Communication protocols, undoubtedly, have become backbone of internet of things (IoT) devices, enabling innovative use of devices. Bluetooth Low Energy (BLE) as advanced wireless personal area network technology has risen in significance for enterprise users, with higher battery life than the parent Bluetooth protocol being the clear advantage for them. BLE, thus, has is fast gaining popularity in IOT-based medical devices and other IoT devices. However, low safeguards in most of these devices make them increasingly vulnerable for hackers.
Enterprise Networks exposed to BLE Chip-level Vulnerabilities
Armis, Inc., a Palo Alto-based company, has elaborated on such vulnerabilities, which may be alarming for a range of end users using BLE-driven devices. One of the most critically affected can be the medical industry where the protocol is used by medical centers to make resuscitation carts work correctly. The company has also flagged concerns with regard to huge vulnerability risks across access points in Wi-Fi enterprise networks. In its latest research on such proximity-based vulnerabilities, the company explained that may these can be easily exploited by unauthenticated attacker to control enterprise networks.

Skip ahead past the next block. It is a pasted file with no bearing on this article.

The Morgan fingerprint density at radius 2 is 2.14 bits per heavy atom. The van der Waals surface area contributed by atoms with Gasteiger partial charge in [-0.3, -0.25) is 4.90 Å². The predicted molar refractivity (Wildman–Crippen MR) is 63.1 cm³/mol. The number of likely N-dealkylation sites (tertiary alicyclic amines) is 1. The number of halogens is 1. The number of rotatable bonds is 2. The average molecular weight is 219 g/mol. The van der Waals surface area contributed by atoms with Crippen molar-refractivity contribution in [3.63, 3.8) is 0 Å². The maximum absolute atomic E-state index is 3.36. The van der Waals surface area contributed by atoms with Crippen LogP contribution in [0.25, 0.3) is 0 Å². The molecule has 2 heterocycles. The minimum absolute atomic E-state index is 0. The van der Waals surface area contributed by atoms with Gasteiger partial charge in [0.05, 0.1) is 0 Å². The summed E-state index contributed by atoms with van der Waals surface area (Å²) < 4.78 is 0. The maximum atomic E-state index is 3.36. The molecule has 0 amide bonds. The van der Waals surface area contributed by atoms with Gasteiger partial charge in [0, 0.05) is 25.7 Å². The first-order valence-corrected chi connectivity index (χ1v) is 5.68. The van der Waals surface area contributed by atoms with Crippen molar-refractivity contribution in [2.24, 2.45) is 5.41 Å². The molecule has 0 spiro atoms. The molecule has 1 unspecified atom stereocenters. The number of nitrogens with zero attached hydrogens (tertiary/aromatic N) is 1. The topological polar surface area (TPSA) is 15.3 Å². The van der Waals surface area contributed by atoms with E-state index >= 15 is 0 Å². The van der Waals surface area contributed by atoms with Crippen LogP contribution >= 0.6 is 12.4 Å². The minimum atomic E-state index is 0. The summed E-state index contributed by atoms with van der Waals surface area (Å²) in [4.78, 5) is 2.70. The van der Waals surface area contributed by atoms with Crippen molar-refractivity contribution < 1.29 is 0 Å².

The details of its findings are unveiled in November 1, 2018, in collaboration with the CERT Coordination Center, a part of Software Engineering Institute, U.S.
Network Devices Lack Well-founded OS
In its revelations, Armis talked at length about the inherent vulnerability network devices are exposed to due to the lack of robust operating system. These chip-level vulnerabilities attack access points. Some of the devices at increased risk are the access points offered by Aruba and Cisco Meraki which contain BLE chips developed by Texas Instruments. The company warned that with the staggering rise in desktop, mobile, and IoT devices, vulnerability risks are likely to only increase further. The company further intends to release a white paper on pertinent concerns at the Black Hat Europe conference in December this year.